BBC NEWS Americas Africa Europe Middle East South Asia Asia Pacific Arabic Spanish Russian Chinese Welsh

 You are in: Entertainment: Arts
Front Page 
UK Politics 
TV and Radio 
New Media 
Talking Point 
In Depth 

Commonwealth Games 2002

BBC Sport

BBC Weather

Thursday, 6 September, 2001, 10:33 GMT 11:33 UK
'Nazi loot' case to go ahead
The Glanville family had a looted painting returned
The heirs of a Jewish art dealer whose collection is said to have been looted by the Nazis has won a round in his bid to reclaim the works.

Francis Warin is demanding the return of eight rare manuscripts from New York art dealers Daniel, Alec and Guy Wildenstein.

Lot and his Daughters
A website has been set up to trace owners of works like this one
Justice Marylin Diamond of State Supreme Court in Manhattan rejected the Wildenstein's attempt to have the case dismissed on Wednesday.

She said that the Wildenstein had not submitted "any proof of when, where and from whom the Wildenstein family originally obtained the manuscripts".

Warin is the great-nephew of Alphonse Kann who owned more than 1,200 works by Picasso, Manet and Matisse.

He also owned a set of eight rare illuminated manuscripts known as Books of Hours, from the 15th, 16th and 17th Centuries.

Van Gogh
This Van Gogh was returned to owners heirs
The manuscripts fell into Nazi hands after Kann fled to England in 1940 and were missing until 1996 when the Wildenstein Gallery tried to sell them in New York.

Warin alleges that he sought to have the manuscripts returned but the Wildenstein's refused.

"When the manuscripts were discovered at the Wildenstein Gallery, each bore the Nazi inventory number identifying them as belonging to the Kanns," said Stephen Sommerstein, the lawyer for Kann's heirs.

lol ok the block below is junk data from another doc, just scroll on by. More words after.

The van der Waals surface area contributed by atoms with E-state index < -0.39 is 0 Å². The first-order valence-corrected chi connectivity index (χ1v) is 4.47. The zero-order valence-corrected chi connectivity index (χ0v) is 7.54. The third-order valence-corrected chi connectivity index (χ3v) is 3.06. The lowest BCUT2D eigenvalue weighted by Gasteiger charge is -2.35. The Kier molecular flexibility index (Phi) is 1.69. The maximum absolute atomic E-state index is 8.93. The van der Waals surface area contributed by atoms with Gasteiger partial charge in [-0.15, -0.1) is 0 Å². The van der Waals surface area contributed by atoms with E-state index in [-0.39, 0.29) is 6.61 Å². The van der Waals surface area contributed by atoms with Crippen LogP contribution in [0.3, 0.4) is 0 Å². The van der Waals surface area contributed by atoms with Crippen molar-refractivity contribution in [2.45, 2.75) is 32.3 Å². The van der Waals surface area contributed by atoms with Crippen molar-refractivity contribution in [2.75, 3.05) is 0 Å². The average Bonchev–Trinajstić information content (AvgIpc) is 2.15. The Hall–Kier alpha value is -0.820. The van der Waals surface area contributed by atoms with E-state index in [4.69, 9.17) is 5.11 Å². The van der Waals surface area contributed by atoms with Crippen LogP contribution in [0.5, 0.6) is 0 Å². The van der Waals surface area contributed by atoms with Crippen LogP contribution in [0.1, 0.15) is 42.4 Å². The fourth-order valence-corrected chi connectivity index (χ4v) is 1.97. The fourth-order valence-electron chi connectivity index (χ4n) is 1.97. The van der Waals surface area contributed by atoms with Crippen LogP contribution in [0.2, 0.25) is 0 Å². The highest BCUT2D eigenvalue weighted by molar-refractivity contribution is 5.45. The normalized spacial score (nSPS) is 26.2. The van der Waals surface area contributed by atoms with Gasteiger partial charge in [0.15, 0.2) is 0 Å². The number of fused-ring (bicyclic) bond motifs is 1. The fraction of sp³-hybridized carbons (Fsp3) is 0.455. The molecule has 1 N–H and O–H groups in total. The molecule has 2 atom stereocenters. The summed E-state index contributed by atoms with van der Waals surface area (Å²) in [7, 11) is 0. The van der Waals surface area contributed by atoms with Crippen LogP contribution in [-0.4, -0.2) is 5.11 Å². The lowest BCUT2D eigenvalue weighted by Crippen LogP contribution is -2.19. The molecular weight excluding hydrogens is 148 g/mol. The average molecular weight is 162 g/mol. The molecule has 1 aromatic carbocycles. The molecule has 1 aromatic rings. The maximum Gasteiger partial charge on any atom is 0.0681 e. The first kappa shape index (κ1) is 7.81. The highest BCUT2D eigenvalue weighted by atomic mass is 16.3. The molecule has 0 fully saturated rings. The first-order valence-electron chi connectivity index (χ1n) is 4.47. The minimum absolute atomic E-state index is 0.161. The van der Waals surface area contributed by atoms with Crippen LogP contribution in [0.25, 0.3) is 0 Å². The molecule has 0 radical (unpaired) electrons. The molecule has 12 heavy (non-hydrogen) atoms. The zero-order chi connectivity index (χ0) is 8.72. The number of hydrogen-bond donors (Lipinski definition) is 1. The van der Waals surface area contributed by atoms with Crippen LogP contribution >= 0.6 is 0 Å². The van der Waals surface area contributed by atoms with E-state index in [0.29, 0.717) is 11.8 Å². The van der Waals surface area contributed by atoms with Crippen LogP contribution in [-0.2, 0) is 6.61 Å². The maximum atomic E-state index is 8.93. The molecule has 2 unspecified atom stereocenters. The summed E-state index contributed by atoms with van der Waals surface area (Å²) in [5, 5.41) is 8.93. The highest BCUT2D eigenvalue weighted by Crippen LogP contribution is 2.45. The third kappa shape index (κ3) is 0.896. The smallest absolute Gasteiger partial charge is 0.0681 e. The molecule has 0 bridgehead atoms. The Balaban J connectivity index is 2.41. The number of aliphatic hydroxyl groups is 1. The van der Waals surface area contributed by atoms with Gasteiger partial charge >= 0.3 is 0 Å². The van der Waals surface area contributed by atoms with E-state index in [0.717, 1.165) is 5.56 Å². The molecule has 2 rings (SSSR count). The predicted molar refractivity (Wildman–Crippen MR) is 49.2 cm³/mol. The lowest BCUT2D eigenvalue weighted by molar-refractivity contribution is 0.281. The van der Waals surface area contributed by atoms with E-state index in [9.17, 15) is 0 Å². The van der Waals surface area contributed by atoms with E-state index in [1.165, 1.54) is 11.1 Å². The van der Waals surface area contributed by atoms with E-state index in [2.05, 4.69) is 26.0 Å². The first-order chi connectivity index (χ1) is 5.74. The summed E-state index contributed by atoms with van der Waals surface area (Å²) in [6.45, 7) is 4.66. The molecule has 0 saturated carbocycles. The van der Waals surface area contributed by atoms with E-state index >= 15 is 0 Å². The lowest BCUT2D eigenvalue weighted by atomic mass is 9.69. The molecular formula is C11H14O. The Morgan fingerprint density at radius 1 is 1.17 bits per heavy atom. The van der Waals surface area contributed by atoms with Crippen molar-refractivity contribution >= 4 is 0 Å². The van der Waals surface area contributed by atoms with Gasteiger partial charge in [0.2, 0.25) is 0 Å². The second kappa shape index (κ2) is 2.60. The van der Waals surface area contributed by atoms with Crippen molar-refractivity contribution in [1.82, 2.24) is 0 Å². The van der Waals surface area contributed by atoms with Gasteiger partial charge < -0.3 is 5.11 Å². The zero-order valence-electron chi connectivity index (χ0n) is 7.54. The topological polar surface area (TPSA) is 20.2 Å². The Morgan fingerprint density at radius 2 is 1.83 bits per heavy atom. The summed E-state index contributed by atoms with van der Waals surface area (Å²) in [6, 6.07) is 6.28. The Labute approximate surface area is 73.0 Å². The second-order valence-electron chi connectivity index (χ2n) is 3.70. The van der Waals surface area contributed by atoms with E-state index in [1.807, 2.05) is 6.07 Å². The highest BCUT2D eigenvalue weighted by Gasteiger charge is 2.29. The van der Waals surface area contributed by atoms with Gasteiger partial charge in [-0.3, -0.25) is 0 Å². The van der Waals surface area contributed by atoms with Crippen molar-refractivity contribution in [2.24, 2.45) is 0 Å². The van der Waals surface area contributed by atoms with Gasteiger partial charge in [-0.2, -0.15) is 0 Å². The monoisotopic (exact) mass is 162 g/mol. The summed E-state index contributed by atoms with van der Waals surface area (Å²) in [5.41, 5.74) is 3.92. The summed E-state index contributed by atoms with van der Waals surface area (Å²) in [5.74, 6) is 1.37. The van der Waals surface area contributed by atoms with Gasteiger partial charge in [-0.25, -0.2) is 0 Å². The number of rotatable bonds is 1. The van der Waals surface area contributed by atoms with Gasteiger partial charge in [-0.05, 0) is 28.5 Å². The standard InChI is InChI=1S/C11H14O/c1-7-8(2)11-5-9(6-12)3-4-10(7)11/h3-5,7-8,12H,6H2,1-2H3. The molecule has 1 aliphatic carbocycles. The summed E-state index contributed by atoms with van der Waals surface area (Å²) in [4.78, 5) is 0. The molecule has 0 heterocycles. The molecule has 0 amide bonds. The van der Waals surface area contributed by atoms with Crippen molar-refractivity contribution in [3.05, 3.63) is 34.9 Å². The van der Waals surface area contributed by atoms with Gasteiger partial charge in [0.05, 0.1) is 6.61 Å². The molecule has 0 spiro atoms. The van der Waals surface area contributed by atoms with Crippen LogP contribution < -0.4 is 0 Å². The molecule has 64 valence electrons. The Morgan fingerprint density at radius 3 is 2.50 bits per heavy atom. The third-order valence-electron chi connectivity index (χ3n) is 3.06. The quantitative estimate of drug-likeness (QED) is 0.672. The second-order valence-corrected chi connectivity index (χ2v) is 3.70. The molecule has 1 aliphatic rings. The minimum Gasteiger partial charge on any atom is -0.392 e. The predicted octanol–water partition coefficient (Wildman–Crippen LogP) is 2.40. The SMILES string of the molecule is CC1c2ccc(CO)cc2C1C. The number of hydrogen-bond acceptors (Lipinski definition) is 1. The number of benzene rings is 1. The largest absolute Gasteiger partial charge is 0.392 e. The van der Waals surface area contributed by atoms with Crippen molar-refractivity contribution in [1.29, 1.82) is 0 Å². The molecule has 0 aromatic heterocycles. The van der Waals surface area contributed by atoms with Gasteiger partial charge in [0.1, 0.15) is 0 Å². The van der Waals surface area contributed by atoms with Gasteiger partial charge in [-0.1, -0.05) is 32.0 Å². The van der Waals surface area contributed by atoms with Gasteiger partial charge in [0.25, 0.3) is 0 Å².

Richard Bernstein, a lawyer for the Wildenstein, has countered that their case was "baseless" and should be dismissed.

He argued that the Wildensteins can show where it purchased several of the manuscripts.

Earlier this year a Scottish gallery found this Cezanne was looted
The Wildensteins say that Georges Wildenstein owned the manuscripts before he fled Paris for London in 1940 and that the Nazis mistakenly recorded their ownership.

In her 22-page decision, Judge Marylin Diamond rejected the request to dismiss the lawsuit and ordered a preliminary conference for 25 September when a pre-trial schedule will be set.

This legal battle comes at a time when many heirs of the Nazis victims are seeking to have stolen art works returned.

Many museums and galleries worldwide are also identifying works as having been stolen during World War II and are seeking their original owners.

See also:

20 Aug 01 | Arts
Nazis looted priceless violins
30 May 01 | Scotland
Nazi loot theory to art works
08 Dec 00 | Americas
Canada probes Nazi loot
21 Oct 00 | Europe
Nazi loot is won back
28 Aug 01 | Arts
Nazi loot website expands
17 Feb 00 | UK
Hope for Nazi loot victims
Internet links:

The BBC is not responsible for the content of external internet sites

Links to more Arts stories are at the foot of the page.

E-mail this story to a friend

Links to more Arts stories